If I were superstitious, I would say that Poseidon had a beef with Central Italy this year. You’ll remember the 6.0 earthquake that hit Amatrice in August, completely leveling it, and followed by very large aftershocks. A few days ago we had two seperate 5.5 and 6.1 earthquakes, both in the same general area, and both with their own significant aftershocks.
And now, this morning, the same area of Italy was hit with the largest earthquake since 1976, a 6.6 blowout 7km from Norcia that managed to shut down the Rome metro service, cause damage on both coasts, and level another handful of towns.
Unfortunately, this problem is not going to be resolved by burning half a cow in honor of Poseidon. In reality, Geologists tell us that we can only expect more of these kinds of earthquakes in the future, given how the tectonic plates are shifting under Italy right now. So, be prepared for a fierce battle going forward: How do we update our ancient and medieval treasures without making them ugly, and how do we pay for that, given the sheer number of artefacts to preserve and Italy’s massive debt? We simply can’t. On the other hand, if we don’t, we’re probably not going to have any left very soon, and thousands more will die for being in close proximity to pretty much any one of 80% of the buildings in Central Italy when the next inevitable earthquake hits.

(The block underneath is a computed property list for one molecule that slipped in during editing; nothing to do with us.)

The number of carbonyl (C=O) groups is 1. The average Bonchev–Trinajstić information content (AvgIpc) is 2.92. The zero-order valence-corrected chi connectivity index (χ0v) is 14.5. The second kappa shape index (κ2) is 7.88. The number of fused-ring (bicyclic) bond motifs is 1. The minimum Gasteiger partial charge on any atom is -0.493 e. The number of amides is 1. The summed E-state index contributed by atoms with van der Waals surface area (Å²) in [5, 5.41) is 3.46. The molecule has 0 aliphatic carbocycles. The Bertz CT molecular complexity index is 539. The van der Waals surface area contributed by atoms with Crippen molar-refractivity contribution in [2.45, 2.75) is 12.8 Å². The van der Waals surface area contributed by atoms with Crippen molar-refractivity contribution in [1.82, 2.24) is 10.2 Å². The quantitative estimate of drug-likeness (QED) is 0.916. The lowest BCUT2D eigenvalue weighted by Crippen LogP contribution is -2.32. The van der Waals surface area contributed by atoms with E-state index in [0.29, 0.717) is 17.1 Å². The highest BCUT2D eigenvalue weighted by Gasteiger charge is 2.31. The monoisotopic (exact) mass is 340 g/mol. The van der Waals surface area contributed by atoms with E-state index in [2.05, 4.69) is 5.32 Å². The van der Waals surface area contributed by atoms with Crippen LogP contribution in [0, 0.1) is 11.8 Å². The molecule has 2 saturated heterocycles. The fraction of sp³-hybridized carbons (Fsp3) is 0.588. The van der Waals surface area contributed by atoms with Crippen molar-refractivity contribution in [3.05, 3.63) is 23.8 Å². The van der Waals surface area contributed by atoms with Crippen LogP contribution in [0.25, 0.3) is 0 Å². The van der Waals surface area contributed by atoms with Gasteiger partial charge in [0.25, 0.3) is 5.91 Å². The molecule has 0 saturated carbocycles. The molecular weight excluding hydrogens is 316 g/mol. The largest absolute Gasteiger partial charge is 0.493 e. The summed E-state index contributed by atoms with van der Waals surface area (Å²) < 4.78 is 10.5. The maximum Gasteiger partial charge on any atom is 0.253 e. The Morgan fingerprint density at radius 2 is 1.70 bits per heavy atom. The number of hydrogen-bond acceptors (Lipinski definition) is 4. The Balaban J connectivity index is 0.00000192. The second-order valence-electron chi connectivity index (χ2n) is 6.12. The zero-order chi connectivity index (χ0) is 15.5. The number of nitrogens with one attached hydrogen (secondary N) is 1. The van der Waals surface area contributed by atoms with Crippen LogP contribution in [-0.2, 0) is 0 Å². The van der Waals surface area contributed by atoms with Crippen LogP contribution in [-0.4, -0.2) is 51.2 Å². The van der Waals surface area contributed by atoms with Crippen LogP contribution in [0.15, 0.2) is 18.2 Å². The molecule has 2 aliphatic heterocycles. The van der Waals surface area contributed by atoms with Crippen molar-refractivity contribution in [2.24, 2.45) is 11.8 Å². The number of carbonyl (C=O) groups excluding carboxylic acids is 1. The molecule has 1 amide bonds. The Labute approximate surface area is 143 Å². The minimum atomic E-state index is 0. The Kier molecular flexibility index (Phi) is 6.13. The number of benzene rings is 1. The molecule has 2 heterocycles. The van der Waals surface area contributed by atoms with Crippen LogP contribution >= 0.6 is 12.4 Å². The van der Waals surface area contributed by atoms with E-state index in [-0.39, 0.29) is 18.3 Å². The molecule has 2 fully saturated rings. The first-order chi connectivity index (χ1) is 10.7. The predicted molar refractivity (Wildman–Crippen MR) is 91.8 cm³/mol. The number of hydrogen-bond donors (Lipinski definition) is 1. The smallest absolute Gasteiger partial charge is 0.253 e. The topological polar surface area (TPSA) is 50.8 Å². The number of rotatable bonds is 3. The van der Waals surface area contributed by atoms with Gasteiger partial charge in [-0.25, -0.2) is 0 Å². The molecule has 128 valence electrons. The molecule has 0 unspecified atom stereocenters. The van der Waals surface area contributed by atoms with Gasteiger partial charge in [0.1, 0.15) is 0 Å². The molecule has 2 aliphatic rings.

To think I only just found out about it as my Grandmother started her Happy Birthday phone call to me with the phrase “we’re all fine, by the way”.
So, in light of that, I have a few more phone calls to make. More posts to follow.